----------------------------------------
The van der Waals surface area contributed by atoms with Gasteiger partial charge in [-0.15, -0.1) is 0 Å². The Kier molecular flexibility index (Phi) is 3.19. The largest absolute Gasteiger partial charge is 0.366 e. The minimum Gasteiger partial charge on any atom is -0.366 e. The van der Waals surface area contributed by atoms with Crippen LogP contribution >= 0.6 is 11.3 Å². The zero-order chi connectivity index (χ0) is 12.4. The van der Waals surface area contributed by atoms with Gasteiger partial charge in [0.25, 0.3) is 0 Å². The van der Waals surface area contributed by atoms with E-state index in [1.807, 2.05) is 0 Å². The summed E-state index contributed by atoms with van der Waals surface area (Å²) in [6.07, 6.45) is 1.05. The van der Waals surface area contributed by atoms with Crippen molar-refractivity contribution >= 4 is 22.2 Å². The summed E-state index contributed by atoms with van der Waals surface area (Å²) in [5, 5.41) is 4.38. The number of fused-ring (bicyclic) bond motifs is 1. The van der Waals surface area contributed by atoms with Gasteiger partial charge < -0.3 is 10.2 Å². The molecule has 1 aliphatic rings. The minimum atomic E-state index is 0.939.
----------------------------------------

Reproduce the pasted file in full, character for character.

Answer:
The van der Waals surface area contributed by atoms with Gasteiger partial charge in [-0.15, -0.1) is 0 Å². The Kier molecular flexibility index (Phi) is 3.19. The largest absolute Gasteiger partial charge is 0.366 e. The minimum Gasteiger partial charge on any atom is -0.366 e. The van der Waals surface area contributed by atoms with Crippen LogP contribution >= 0.6 is 11.3 Å². The zero-order chi connectivity index (χ0) is 12.4. The van der Waals surface area contributed by atoms with Gasteiger partial charge in [0.25, 0.3) is 0 Å². The van der Waals surface area contributed by atoms with E-state index in [1.807, 2.05) is 0 Å². The summed E-state index contributed by atoms with van der Waals surface area (Å²) in [6.07, 6.45) is 1.05. The van der Waals surface area contributed by atoms with Crippen molar-refractivity contribution >= 4 is 22.2 Å². The summed E-state index contributed by atoms with van der Waals surface area (Å²) in [5, 5.41) is 4.38. The number of fused-ring (bicyclic) bond motifs is 1. The van der Waals surface area contributed by atoms with Gasteiger partial charge < -0.3 is 10.2 Å². The molecule has 1 aliphatic rings. The minimum atomic E-state index is 0.939.